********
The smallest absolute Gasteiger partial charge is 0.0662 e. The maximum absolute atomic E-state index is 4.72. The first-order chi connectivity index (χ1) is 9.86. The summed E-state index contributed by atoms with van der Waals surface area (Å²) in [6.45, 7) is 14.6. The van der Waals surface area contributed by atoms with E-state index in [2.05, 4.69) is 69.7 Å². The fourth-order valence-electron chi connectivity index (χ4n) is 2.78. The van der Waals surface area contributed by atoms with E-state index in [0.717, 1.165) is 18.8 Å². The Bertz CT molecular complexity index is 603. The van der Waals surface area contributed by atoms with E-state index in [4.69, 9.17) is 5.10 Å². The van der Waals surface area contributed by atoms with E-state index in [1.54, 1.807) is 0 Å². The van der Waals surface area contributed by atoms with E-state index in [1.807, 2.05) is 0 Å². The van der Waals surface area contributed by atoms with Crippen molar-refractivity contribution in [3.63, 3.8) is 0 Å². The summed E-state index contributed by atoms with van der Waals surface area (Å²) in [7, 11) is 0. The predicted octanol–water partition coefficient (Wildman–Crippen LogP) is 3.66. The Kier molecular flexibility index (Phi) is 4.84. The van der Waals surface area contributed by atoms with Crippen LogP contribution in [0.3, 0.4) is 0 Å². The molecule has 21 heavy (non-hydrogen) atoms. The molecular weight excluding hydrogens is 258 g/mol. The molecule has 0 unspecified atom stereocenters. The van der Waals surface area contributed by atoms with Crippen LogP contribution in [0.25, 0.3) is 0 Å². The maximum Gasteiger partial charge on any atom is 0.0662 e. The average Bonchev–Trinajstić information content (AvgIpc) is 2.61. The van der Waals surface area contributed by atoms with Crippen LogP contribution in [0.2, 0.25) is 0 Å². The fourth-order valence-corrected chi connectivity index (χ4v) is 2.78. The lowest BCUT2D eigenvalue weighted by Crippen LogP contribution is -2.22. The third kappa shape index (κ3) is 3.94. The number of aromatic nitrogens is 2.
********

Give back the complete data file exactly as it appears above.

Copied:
The smallest absolute Gasteiger partial charge is 0.0662 e. The maximum absolute atomic E-state index is 4.72. The first-order chi connectivity index (χ1) is 9.86. The summed E-state index contributed by atoms with van der Waals surface area (Å²) in [6.45, 7) is 14.6. The van der Waals surface area contributed by atoms with E-state index in [2.05, 4.69) is 69.7 Å². The fourth-order valence-electron chi connectivity index (χ4n) is 2.78. The van der Waals surface area contributed by atoms with E-state index in [0.717, 1.165) is 18.8 Å². The Bertz CT molecular complexity index is 603. The van der Waals surface area contributed by atoms with E-state index in [4.69, 9.17) is 5.10 Å². The van der Waals surface area contributed by atoms with E-state index in [1.54, 1.807) is 0 Å². The van der Waals surface area contributed by atoms with E-state index in [1.807, 2.05) is 0 Å². The van der Waals surface area contributed by atoms with Crippen molar-refractivity contribution in [3.63, 3.8) is 0 Å². The summed E-state index contributed by atoms with van der Waals surface area (Å²) in [7, 11) is 0. The predicted octanol–water partition coefficient (Wildman–Crippen LogP) is 3.66. The Kier molecular flexibility index (Phi) is 4.84. The van der Waals surface area contributed by atoms with Crippen LogP contribution in [0.3, 0.4) is 0 Å². The molecule has 21 heavy (non-hydrogen) atoms. The molecular weight excluding hydrogens is 258 g/mol. The molecule has 0 unspecified atom stereocenters. The van der Waals surface area contributed by atoms with Crippen LogP contribution in [0.25, 0.3) is 0 Å². The maximum Gasteiger partial charge on any atom is 0.0662 e. The average Bonchev–Trinajstić information content (AvgIpc) is 2.61. The van der Waals surface area contributed by atoms with Crippen LogP contribution in [0.2, 0.25) is 0 Å². The fourth-order valence-corrected chi connectivity index (χ4v) is 2.78. The lowest BCUT2D eigenvalue weighted by Crippen LogP contribution is -2.22. The third kappa shape index (κ3) is 3.94. The number of aromatic nitrogens is 2.